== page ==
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SCOTUS | Don’t Sacrifice Integrity of Vetting Process to Meet Arbitrary Timeline

Dems announced hearing date before seeking records necessary for review

WASHINGTON – Sen. Chuck Grassley (R-Iowa), ranking member of the Committee on the Judiciary, today warned Democrats against rushing the Senate’s constitutional “advice and consent” role to meet an unnecessary artificial timeline to vote on President Biden’s Supreme Court nominee. Committee chairman Dick Durbin (D-Ill.) announced a truncated vetting timeline just days after the nomination was announced, before even seeking records necessary to begin a complete review.
“Vetting a nominee for a lifetime appointment to the high court is serious business. The American people rightly expect a full and thorough vetting process. We should not sacrifice the integrity of our constitutional advice and consent responsibility to meet an arbitrary timeline. The Court’s next term doesn’t begin until October, so there’s absolutely no need to rush,” Grassley said.
For recent Supreme Court nominees who’ve had prior federal government service, the committee’s pre-hearing vet process has taken, on average, 53 days to allow sufficient time to receive and review records related to the nominee’s government service. Chairman Durbin’s proposed timeline allows for only 24 days – less than half the normal timeline for recent nominees with prior government service.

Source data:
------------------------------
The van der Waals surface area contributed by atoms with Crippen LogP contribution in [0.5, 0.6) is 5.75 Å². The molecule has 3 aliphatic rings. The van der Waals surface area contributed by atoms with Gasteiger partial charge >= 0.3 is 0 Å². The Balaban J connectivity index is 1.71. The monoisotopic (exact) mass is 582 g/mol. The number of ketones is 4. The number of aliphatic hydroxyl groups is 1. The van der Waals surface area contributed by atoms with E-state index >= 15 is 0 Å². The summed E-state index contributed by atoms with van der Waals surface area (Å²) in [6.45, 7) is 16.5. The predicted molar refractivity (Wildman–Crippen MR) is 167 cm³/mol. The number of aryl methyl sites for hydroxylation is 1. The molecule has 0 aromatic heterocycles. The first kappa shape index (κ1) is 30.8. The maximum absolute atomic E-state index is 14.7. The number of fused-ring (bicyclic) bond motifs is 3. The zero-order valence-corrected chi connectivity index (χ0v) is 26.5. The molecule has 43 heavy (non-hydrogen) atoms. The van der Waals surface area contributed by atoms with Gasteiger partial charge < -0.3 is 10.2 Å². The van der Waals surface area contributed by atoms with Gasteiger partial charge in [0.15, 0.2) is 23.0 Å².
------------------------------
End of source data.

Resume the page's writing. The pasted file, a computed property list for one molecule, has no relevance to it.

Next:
Judge Ketanji Brown Jackson’s prior service on the U.S. Sentencing Commission and as a federal public defender, including her time representing a Guantanamo Bay detainee, warrant the same scrutiny provided to the government records of other Supreme Court nominees. Announcing a hearing date before even seeking these records in order to meet an ahistoric timeline risks casting doubt on the thoroughness of the vetting process.
When Grassley chaired the committee during its consideration of Justice Kavanaugh’s nomination, he announced the hearing dates a full month after the nomination was made, and after documents from Kavanaugh’s government service had been requested and released.